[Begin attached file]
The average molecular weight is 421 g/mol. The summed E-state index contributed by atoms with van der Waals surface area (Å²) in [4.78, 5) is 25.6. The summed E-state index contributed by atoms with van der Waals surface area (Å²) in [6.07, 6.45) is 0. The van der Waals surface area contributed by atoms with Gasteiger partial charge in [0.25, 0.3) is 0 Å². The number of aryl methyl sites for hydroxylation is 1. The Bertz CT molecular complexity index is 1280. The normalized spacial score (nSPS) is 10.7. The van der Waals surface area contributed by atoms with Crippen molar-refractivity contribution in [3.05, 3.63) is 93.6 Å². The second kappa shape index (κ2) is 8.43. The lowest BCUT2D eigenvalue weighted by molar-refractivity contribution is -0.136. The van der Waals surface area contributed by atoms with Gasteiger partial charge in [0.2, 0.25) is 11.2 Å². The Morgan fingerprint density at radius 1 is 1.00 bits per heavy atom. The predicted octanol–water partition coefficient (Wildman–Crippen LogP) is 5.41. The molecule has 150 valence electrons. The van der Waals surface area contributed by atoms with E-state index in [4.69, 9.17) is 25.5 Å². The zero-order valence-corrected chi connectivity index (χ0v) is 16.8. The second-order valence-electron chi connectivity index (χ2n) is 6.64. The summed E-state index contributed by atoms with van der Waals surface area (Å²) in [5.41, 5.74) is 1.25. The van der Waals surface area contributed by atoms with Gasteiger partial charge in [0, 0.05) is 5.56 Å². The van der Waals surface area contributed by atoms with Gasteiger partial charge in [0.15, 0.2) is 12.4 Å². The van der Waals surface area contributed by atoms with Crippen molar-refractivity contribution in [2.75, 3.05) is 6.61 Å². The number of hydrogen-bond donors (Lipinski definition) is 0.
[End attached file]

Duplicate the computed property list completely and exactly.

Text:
The average molecular weight is 421 g/mol. The summed E-state index contributed by atoms with van der Waals surface area (Å²) in [4.78, 5) is 25.6. The summed E-state index contributed by atoms with van der Waals surface area (Å²) in [6.07, 6.45) is 0. The van der Waals surface area contributed by atoms with Gasteiger partial charge in [0.25, 0.3) is 0 Å². The number of aryl methyl sites for hydroxylation is 1. The Bertz CT molecular complexity index is 1280. The normalized spacial score (nSPS) is 10.7. The van der Waals surface area contributed by atoms with Crippen molar-refractivity contribution in [3.05, 3.63) is 93.6 Å². The second kappa shape index (κ2) is 8.43. The lowest BCUT2D eigenvalue weighted by molar-refractivity contribution is -0.136. The van der Waals surface area contributed by atoms with Gasteiger partial charge in [0.2, 0.25) is 11.2 Å². The Morgan fingerprint density at radius 1 is 1.00 bits per heavy atom. The predicted octanol–water partition coefficient (Wildman–Crippen LogP) is 5.41. The molecule has 150 valence electrons. The van der Waals surface area contributed by atoms with E-state index in [4.69, 9.17) is 25.5 Å². The zero-order valence-corrected chi connectivity index (χ0v) is 16.8. The second-order valence-electron chi connectivity index (χ2n) is 6.64. The summed E-state index contributed by atoms with van der Waals surface area (Å²) in [5.41, 5.74) is 1.25. The van der Waals surface area contributed by atoms with Gasteiger partial charge in [0, 0.05) is 5.56 Å². The van der Waals surface area contributed by atoms with Gasteiger partial charge in [0.15, 0.2) is 12.4 Å². The van der Waals surface area contributed by atoms with Crippen molar-refractivity contribution in [2.75, 3.05) is 6.61 Å². The number of hydrogen-bond donors (Lipinski definition) is 0.